Cleft lip and cleft palate are among the most frequent birth defects in the US. Cleft lip and palate occurs in 1 in 940 births in the United States according to ASHA. It is usually diagnosed at birth or within the first year and is treatable with surgical intervention. The following information will define cleft lip/palate, describe health problems associated with cleft palate, and provide appropriate treatment options.
Cleft lip and/or palate defined
A child may present with a cleft lip, cleft palate, or both. Cleft lip and/or palate are caused by a combination of genetic and environmental factors. Cleft lip is defined as the separation of the sides of the upper lip on one side or both. It often includes bones of the upper jaw and/or gum. Cleft palate is an opening in the roof of the mouth caused by an underdeveloped joining of the palate in utero. In some cases, the cleft on the palate is covered by mucous membrane defined as a submucous cleft. A submucous cleft is harder to detect but common symptoms include bifid uvula, midline groove of the hard palate, and/or nasal sounding speech.
Children with only a cleft lip usually do not experience feeding problems. On the other hand, children with a cleft palate may have difficulty with breastfeeding or bottle-feeding. Some difficulties include,
- Poor suction
- Prolonged feeding times with decreased intake
- Milk/formula escaping through nose
- Excessive air intake
- Choking or gagging during feedings
A speech-language pathologist may provide specialty nipples and bottles to assist with bottle-feeding.
Children with a cleft palate may be at a higher risk for middle ear infections. The Eustachian tube is the canal that connects the middle ear to the throat and the back of the nose. Children with cleft palates often have poor function of the Eustachian tube leading to frequent infections. Over time, excess infection may lead to temporary or permanent hearing loss affecting speech and language in young children.
Depending on the severity of the cleft, speech sound disorders may present. To produce most speech sounds (with the exception of nasal sounds such as ‘m’ and ‘n’) the soft palate elevates and moves to the back of the throat. This movement stops air from escaping into the nose. Cleft palates affect the movement and efficiency of the soft palate causing more air to escape through the nose. The speech may sound hypernasal like the child is talking through their nose. Cleft lip and palate may also affect dental alignment affecting certain speech sounds such as ‘s’, ‘sh’, ‘ch’, and ‘j’.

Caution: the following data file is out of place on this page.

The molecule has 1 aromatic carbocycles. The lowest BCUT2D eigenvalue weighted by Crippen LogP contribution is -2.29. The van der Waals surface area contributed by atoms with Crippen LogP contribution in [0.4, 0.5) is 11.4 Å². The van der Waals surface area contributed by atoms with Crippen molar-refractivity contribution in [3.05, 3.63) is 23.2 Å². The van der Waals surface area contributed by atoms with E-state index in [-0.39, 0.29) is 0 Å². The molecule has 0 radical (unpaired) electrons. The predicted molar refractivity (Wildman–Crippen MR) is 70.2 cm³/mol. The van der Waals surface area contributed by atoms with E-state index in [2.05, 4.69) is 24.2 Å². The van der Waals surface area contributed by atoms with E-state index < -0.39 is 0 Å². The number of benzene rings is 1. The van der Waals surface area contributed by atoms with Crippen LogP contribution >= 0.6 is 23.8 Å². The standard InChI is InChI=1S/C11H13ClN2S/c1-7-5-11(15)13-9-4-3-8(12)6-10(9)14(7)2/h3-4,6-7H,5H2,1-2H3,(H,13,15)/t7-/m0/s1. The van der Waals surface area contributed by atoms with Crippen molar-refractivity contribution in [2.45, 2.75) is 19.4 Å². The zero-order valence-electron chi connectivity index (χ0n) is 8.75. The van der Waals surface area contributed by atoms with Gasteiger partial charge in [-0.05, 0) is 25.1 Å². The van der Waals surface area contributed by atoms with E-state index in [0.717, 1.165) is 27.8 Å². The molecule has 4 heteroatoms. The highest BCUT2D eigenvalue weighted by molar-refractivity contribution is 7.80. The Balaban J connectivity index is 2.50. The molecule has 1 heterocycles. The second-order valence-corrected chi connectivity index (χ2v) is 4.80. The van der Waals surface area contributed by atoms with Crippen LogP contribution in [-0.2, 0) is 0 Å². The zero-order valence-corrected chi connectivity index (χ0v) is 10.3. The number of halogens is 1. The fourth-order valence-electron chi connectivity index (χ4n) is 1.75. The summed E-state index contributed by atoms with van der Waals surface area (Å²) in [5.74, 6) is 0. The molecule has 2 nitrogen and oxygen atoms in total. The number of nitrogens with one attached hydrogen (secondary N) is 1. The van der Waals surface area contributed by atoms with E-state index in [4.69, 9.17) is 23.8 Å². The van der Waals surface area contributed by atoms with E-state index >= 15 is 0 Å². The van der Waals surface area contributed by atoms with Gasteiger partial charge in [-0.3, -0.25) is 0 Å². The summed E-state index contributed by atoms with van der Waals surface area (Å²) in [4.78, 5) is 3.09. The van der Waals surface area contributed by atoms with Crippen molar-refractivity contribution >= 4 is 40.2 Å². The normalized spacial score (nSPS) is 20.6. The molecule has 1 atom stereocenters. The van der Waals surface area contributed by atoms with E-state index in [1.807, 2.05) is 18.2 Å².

A Multidisciplinary team determines the most appropriate treatment for your child. The core team typically consists of a plastic surgeon, orthodontist, and speech-language pathologist. Additional professionals include pediatricians, nurses, ear-nose and throat doctors, audiologists, psychologist, social workers and nutritionists. Surgery to repair the cleft lip and/or palate is usually completed in the first year. The speech-language pathologist will assist with feeding during infancy. As the child develops speech and language, the speech-language pathologist may provide articulation therapy. If speech problems are related to structural deficiency, speech therapy is only appropriate after surgical or orthodontic intervention.
If your child demonstrates difficulty with speech and language after a cleft lip and/or palate repair, please contact Lumiere Children’s Therapy for a speech-language evaluation.
“Cleft Lip and Cleft Palate.” American Speech-Language-Hearing Association, ASHA, www.asha.org/public/speech/disorders/CleftLip/.
“Cleft Lip and Palate.” Edited by Rupal Christine Gupta, KidsHealth, The Nemours Foundation, Oct. 2014, kidshealth.org/en/parents/cleft-lip-palate.html#.
Meredith, Amy Skinder. “Speech Sounds Affected by VPI Amy Skinder Meredith.” SpeechPathology.com, www.speechpathology.com/ask-the-experts/speech-sounds-affected-by-vpi-1103.
Vissing, Amy. “Cleft Lip and Palate: The Role of the SLP